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5 Games That Made Us Feel Like We Were Lied To Longer Than Reality

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Lies are a form of deception that molds into a challenging experience. Eventually, you will have to remember the same lie, if you repeat the same regurgitated story. Rumors may start and others know certain things about the situation.

One of the main reasons people lie is to avoid being caught, because when you get caught, you can get punished. Maybe you want to protect someone from being punished or to obtain a reward that is not readily obtainable. There are many reasons people lie, (like to maintain privacy, win the admiration of others, protect yourself from the threat of physical harm, avoid embarrassment, get out of awkward situations, and exercise power over others by ultimately controlling the information the target has).

Why do video games characters lie? Are there any stories in video games that are just brimming with lies? Just remembering the lie and worrying about if you will get caught can be the punishment. Overall, lies can be addicting to the user (even if they are white lies), making them a pathological liar. This is a list of 5 video games that made us feel like we were lied to longer than reality. 

5. Prince of Persia: Revelations and Rival Swords: 

When the PSP (PlayStation Portable) released Prince of Persia: Revelations and Rival Swords, many fans expected that it was original episodes in the series. Maybe it had something to do with a title change, which is why fans were puzzled by what Ubisoft did. Well, there were some added content, but Revelations was basically a port from Warrior Within and Rival Swords was a port of Two Thrones. How misleading is that? Just changing the names of video games titles to pocket more cash is disappointing.

Prince of Persia: Revelations Sony PSP Trailer -

4. Godus (2013):

The best revenge is to be happy and by being happy, I do not indicate getting physical, mental, or emotional revenge. Godus is one of those games you do not want to remember, but people remember it, to stay far away from supporting such games. Peter Molyneux (Famous for the Fable series and Black & White) founded 22Cans. Afterwards, he worked on Godus, a god-simulator), funded on Kickstarter. Eventually, he met his goal and released a beta version 9 months later on Steam. 

Why is Peter considered a pathological liar? He announced that DeNa would publish Godus, but previous stated that the game would not involve any publishers and that a mobile app was not a top priority. Two years later, Molyneux mentioned that he would not speak to the press again, stating Kickstarter did not raise enough money. Yet, it raised $100,000 over the target, but maybe the subject matter is more complexed than that. It is so complexed that many Kickstarter pledges, to this day, never received their rewards.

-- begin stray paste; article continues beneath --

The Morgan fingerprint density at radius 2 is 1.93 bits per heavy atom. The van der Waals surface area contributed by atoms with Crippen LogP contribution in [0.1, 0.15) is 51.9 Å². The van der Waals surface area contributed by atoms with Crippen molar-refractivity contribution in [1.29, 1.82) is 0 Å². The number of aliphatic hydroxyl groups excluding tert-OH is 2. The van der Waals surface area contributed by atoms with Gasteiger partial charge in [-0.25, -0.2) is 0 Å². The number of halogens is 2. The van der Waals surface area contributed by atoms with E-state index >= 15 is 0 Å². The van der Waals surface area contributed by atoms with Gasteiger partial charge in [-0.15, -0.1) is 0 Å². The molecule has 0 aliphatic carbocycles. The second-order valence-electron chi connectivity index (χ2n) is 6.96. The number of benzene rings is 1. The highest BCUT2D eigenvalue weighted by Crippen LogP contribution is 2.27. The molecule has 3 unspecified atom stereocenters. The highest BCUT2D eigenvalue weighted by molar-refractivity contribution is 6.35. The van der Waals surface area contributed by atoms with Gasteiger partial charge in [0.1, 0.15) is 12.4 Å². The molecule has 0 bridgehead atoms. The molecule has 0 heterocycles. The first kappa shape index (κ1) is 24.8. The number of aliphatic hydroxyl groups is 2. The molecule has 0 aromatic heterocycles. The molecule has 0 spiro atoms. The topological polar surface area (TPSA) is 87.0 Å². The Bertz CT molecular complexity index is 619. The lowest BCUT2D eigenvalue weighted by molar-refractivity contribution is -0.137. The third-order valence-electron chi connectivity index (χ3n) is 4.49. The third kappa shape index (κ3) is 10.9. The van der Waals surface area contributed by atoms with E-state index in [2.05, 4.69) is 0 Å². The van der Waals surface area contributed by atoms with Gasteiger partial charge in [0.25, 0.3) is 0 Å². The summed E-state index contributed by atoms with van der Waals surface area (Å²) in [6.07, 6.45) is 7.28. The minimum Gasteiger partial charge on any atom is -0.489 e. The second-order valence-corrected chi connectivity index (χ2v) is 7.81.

Godus - Mobile Trailer

Why does Godus make us feel like we were lied to longer than reality? Well, Peter seems be doing a perfect job giving the masses the silent treatment and not bringing up if he is developing the game. For a god-simulator, one would think that someone creating such a game, would be more considerate to their fans. 

3. Telling Lies:

In Telling Lies, are sat in front of an anonymous laptop loaded with a stolen NSA database. Find liars by searching through secretly recorded video conversations to discover the truth. There are four private lives and one big lie.

Telling Lies - Release Date Trailer | PS4

2. Watch Dogs: 

The original reveal of Watch Dogs was at E3 2012, giving us a false promise of a stunningly sumptuous visual experience. Beyond the graphics, gamers just felt like the game was exaggerated.

Watch Dogs Exposed Trailer - E3 2013

1. Bioshock—Andrew Ryan: 

Andrew Ryan, the man known to create Rapture, call others “parasites,” to hate organized religion, to kill his friends, and more, is either loved for being a master manipulator or hated for being the bad guy. Ryan did say, “A man chooses, a slave obeys.” Basically, Ryan tricks the player many times throughout the game, meaning he thinks of you as a slave.

Isaiah Joshua is an author and poet and has a love for video games. In May 2016, he graduated from Columbia College Chicago with a Bachelor's Degree in Cinema Arts and Science. As an avid gamer, some of his favorite games are "WWF No Mercy, Hitman, Manhunt, Sims 3, Mortal Kombat, and Street Fighter. Conscious in gaming culture, he is always researching gaming history, as well as the latest games to write about.